Three-wheeled vehicles wait for refueling in a long line in Colombo, the capital of Sri Lanka, which is experiencing severe economic hardship on the 17th (local time). [이미지출처=연합뉴스]湲 蹂肄
[아시아경제 황수미 기자] The Sri Lankan government has taken measures to overcome the worst economic crisis. In addition to giving paid holidays to civil servants who are having difficulty commuting to work due to severe fuel shortages, they have also ordered telecommuting.
According to major foreign media on the 18th (local time), Sri Lanka’s Ministry of Government Administration and Home Affairs announced that it had decided to close all government offices, including schools, for two weeks from the 20th. Public sector workers were instructed to work from home, allowing only a minimum number of employees to go to work. The administration said that the measure would allow only those in essential service fields, such as medical care, to work in offices among about 1 million civil servants.
This is a measure taking into account the limited fuel supply in Sri Lanka and the weak public transport system. Earlier, Sri Lanka’s external debt surged as its main industry, its tourism sector, collapsed. In addition, it faced the worst economic crisis as the government failed economic policies such as excessive tax cuts.
Foreign currency reserves have bottomed out, and imports of fuel and other daily necessities such as food and medicine have virtually stopped. At a gas station in Sri Lanka, long lines to buy oil have been lining up, and circular power outages are continuing. In particular, in the case of agricultural products, the yield of agricultural products was greatly reduced due to the ban on the use and import of pesticides last year, saying that organic farming methods would be fully introduced.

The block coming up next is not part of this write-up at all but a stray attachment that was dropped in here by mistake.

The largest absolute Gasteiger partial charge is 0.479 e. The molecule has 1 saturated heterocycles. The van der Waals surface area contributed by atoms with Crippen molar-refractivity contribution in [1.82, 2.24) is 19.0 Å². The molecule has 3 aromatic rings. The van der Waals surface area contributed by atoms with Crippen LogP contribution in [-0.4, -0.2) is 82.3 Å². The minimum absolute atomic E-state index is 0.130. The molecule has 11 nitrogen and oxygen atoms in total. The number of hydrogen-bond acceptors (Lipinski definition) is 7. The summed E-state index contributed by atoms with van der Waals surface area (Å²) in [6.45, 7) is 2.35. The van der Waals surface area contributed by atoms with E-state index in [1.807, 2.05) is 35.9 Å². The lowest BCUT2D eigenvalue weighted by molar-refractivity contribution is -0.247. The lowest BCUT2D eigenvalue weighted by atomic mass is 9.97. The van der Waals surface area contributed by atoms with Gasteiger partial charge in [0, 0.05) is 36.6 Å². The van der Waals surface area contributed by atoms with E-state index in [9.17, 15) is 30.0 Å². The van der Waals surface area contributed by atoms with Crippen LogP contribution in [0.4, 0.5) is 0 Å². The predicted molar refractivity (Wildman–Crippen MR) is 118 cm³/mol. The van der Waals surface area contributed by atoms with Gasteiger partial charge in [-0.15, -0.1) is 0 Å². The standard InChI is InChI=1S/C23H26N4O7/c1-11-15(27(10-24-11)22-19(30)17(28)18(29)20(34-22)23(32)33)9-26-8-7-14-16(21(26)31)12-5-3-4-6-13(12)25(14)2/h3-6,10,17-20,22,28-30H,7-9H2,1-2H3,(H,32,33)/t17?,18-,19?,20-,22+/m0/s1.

Under these circumstances, the Sri Lankan government introduced the oil quota system on the 12th to overcome the fuel shortage. In addition, on the 14th, he said that he would give a paid holiday every Friday to public officials to farm. The measure is aimed at increasing agricultural production and helping public officials who have difficulty commuting to and from work due to fuel shortages.
He also promised to give up to five years of unpaid leave to public sector workers who went abroad for work. This is interpreted as the intention of earning even a penny of foreign currency by encouraging overseas employment.
Meanwhile, Sri Lanka, which declared default (default) worth $51 billion (about 66 trillion won) in April, is currently negotiating with the International Monetary Fund (IMF) for bailout assistance. It is also receiving emergency support from India, China, and the World Bank (WB).
Reporter Hwang Su-mi [email protected]
Source: 아시아경제신문 실시간 속보 by www.asiae.co.kr.
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